General website security guidelines

The following website security guidelines are appropriate for all CloudFlare customers.

  • Do not rate-limit or throttle requests from CloudFlare IP addresses.
  • Make sure you are seeing original visitor IP addresses in your logs.
  • Remove all DNS records you are not using.
  • Run email on separate server/service.
  • After moving site to CloudFlare, change server IP address(es).
  • Review Threat Control settings.
  • Check WAF settings.

Do not rate-limit or throttle requests from CloudFlare IP addresses

CloudFlare acts as a reverse proxy so all connections come from one of our IPs. It is important to ensure that your server accepts connections from CloudFlare at all times. CloudFlare IP ranges are listed at https://www.cloudflare.com/ips and that page includes links to simple text files intended for machine parsing.

CloudFlare will add any new ranges to the public list at least one month before the new range is used, and will use many methods to publicize any new ranges.

Make sure you are seeing original visitor IP addresses in your logs

CloudFlare operates as a reverse proxy, so requests to your server(s) are made from our global network. The requests will therefore come from CloudFlare IP addresses (see above), but CloudFlare always includes the original visitor IP address in the request, as an HTTP header. Learn more...

CloudFlare offers several tools, such as mod_cloudflare for Apache webservers, for pulling the original visitor IP address from the header. See the full list of methods.

Remove all DNS records you are not using

CloudFlare provides authoritative DNS service to its direct customers.

If you’ve enabled CloudFlare via a hosting partner or CNAME, then your DNS is controlled elsewhere, and this only applies for those records delegated to CloudFlare.

Within the CloudFlare DNS Settings, you have a choice of enabling CloudFlare security and acceleration and other services on a per-record basis. Security is ON when the cloud is orange. Some services will add default records whether you use them or not, such as webmail, FTP or wildcards.

Review your DNS records and:

(1) remove any records that are not in use

and

(2) enable CloudFlare security (orange cloud) on the web records you use.

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Note: Protocols like mail, ftp, ssh and cPanel have gray clouds by default. If you enable CloudFlare for these subdomains, the protocols will no longer work. However, if you have gray clouds, then an attacker can look up your origin server IP if they know about these subdomains. If you are concerned about security, then you can enable orange clouds for the subdomains and use the direct IP. For example, to FTP you would use ftp.yourdomain.com for ftp://yourserverip.

If there is no cloud, the record cannot be proxied, but that means it’s pointing to another service, so should not be a concern.

Run email on separate server/service

If you are running your mail on the same server as your website, then the attacker can always find your origin server IP. To close this possible security gap, you can use an email service on a separate server than your website, whether through your hosting provider or an outside service (e.g., Google Apps).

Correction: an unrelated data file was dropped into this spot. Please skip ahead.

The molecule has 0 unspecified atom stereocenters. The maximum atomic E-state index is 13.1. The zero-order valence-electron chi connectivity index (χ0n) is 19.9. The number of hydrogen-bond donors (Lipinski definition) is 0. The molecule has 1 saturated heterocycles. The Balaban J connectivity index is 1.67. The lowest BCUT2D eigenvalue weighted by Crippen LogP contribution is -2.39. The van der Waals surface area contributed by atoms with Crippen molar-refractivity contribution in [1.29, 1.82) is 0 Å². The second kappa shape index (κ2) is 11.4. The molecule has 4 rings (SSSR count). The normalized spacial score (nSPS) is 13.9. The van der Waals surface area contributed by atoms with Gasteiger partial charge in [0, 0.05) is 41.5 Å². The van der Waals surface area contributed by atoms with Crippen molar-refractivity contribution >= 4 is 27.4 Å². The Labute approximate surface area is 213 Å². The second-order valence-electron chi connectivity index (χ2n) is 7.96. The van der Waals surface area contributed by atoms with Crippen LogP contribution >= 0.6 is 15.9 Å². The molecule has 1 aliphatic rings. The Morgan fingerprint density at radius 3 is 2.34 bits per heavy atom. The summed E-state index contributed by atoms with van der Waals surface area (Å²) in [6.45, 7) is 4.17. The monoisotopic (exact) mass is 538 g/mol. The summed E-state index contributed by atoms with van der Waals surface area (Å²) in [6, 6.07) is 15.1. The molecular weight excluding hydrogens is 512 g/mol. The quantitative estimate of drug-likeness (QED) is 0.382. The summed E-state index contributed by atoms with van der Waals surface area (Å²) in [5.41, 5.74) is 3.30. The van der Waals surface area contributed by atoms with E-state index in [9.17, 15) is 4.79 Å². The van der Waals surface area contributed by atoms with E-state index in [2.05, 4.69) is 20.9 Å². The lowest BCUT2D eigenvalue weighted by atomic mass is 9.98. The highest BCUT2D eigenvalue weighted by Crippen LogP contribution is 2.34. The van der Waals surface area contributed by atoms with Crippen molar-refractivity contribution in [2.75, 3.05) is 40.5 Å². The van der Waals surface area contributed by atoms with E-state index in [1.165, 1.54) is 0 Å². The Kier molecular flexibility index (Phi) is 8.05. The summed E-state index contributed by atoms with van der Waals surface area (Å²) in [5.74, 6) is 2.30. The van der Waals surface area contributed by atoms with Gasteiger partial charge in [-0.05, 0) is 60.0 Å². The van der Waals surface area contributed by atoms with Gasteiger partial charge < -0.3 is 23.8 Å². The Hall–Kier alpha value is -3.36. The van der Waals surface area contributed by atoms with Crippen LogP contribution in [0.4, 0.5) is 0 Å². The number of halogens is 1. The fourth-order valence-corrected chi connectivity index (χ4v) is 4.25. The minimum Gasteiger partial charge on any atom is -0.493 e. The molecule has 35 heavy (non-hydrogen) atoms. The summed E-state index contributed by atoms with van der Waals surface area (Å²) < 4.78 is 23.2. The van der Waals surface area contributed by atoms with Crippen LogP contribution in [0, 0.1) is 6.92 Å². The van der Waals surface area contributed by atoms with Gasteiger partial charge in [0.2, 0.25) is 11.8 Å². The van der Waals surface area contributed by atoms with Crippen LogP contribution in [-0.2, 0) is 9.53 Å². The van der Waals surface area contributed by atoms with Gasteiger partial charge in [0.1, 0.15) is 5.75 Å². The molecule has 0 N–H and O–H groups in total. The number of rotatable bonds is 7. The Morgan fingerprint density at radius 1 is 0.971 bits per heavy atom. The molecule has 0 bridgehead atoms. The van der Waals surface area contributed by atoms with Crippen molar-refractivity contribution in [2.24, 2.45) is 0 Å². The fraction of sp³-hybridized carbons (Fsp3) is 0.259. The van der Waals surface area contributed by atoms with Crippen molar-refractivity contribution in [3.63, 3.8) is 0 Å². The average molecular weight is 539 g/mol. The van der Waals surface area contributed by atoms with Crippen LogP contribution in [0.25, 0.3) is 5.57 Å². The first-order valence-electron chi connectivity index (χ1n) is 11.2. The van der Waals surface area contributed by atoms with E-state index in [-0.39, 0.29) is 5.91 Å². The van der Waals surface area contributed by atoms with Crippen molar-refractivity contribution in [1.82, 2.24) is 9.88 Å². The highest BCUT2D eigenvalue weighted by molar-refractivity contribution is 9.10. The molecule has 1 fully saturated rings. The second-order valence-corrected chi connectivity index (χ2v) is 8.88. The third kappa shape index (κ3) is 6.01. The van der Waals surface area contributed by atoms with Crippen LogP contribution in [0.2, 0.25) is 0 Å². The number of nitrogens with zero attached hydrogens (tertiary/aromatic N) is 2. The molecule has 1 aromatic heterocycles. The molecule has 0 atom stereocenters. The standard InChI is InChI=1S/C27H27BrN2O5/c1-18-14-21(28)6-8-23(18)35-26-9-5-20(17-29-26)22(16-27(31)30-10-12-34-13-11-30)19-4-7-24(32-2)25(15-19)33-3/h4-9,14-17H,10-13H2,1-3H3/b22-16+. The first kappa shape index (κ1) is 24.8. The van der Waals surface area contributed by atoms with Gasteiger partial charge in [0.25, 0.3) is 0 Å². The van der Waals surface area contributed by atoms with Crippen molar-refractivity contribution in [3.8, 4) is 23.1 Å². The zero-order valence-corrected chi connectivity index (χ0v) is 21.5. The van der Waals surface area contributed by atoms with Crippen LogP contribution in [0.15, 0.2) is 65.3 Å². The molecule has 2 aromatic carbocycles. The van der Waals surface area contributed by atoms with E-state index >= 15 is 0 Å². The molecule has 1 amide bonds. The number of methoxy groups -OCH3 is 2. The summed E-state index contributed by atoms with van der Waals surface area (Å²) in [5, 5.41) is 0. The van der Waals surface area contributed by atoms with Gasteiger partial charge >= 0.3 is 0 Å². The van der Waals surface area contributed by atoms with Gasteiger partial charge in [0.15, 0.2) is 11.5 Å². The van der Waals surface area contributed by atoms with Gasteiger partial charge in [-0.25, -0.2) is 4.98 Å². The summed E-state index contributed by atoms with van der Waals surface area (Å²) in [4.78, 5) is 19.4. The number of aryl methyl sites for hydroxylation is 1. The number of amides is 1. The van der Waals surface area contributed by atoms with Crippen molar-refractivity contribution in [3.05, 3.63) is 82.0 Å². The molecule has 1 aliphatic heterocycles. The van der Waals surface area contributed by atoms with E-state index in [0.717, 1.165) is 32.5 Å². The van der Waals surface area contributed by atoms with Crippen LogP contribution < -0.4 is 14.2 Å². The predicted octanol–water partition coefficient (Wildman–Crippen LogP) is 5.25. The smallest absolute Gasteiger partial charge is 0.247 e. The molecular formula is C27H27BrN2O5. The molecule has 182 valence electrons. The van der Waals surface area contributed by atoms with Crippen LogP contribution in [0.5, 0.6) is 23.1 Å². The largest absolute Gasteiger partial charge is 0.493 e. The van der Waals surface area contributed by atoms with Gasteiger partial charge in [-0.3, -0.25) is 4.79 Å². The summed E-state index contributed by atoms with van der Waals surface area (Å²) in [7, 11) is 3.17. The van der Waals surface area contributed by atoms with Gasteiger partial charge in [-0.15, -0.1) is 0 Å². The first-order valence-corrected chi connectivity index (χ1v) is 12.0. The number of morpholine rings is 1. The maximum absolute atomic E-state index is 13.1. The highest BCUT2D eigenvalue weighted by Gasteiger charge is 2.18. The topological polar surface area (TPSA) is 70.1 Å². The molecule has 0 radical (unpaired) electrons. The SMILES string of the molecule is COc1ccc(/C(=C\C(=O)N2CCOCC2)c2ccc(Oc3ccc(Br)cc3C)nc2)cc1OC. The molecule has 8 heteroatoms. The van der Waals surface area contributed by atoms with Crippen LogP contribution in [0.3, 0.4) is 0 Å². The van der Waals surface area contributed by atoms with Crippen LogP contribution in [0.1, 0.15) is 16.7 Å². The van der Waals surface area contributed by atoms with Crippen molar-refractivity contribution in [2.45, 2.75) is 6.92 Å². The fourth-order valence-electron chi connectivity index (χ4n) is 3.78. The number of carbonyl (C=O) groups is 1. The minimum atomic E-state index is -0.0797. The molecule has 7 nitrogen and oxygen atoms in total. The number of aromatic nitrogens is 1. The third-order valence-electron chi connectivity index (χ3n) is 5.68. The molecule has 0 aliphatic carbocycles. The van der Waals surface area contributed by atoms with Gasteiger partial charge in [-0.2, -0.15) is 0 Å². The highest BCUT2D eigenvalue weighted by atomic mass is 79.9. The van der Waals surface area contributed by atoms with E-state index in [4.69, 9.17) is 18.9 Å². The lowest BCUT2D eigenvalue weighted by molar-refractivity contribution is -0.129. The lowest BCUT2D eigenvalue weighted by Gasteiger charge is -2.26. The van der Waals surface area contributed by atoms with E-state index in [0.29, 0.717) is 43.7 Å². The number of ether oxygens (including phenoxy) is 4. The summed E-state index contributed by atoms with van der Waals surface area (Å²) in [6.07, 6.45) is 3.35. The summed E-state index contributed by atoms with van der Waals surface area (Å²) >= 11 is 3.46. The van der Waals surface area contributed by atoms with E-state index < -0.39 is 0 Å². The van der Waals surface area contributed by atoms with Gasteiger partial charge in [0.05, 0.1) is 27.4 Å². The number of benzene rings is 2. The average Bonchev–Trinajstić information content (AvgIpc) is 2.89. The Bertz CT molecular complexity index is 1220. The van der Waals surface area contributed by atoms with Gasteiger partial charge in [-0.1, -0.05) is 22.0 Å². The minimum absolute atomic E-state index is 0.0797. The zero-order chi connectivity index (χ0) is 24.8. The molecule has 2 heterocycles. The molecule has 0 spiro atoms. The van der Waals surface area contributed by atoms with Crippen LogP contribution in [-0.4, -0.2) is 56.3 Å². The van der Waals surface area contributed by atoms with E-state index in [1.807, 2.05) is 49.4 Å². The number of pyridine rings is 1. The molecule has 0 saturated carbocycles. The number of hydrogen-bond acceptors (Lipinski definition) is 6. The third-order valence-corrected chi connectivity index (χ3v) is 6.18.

For Mac users:

You can run this command in Terminal to see what IP is being reported with your MX records:

dig +short $(dig mx +short WEBSITE)

For example, if I was concerned about example.com, I would enter:

dig +short $(dig mx +short example.com)

The output will be an IP address. This is the IP address that an attacker can always find. You want to make sure this IP address is different that the IP address for your web server. Otherwise, no matter how many times you change your web server, if your email is also on the same server, then the attacker can always find the new IP.

For PC users:

You can run this command in command prompt to see what IP is being reported with your MX records:

nslookup -q=mx WEBSITE

For example, if I was concerned about example.com, I would enter:

nslookup -q=mx example.com

The output will be an IP address. This is the IP address that an attacker can always find. You want to make sure this IP address is different that the IP address for your web server. Otherwise, no matter how many times you change your web server, if your email is also on the same server, then the attacker can always find the new IP.

Customize the challenge page

All paid customers can fully modify the entire HTML page, using the Custom Errors feature within their CloudFlare Settings.

While the security works whether the page is customized or not, it’s useful to make that page reflect your brand and site language.

After moving site to CloudFlare, change server IP address(es)

Once you’ve enabled CloudFlare for all web records, CloudFlare helps mask the server IP address(es)—especially if you’ve followed the steps above about removing unused records and keeping email on a separate server.

As an extra security measure, you may contact your hosting provider and ask them to change your web server IP address to something new. Note: this task is rarely automatic, and may incur a charge, so discuss with your hosting provider, based on the risk of attack on your site.

Review Threat Control settings

CloudFlare’s Threat Control lets you block IP addresses and set entire countries to be challenged. The beauty of the Internet is that your site is available to all, but you may choose to increase the friction from visitors in certain countries, based on your audience characteristics.

Threat Control is an easy place to act pre-emptively, as well as during an attack, so it’s smart to take a look before a crisis.

Check WAF settings

CloudFlare’s Web Application Firewall (WAF) is available to Pro, Business and Enterprise customers. Learn more about the benefits of the WAF and learn more details.

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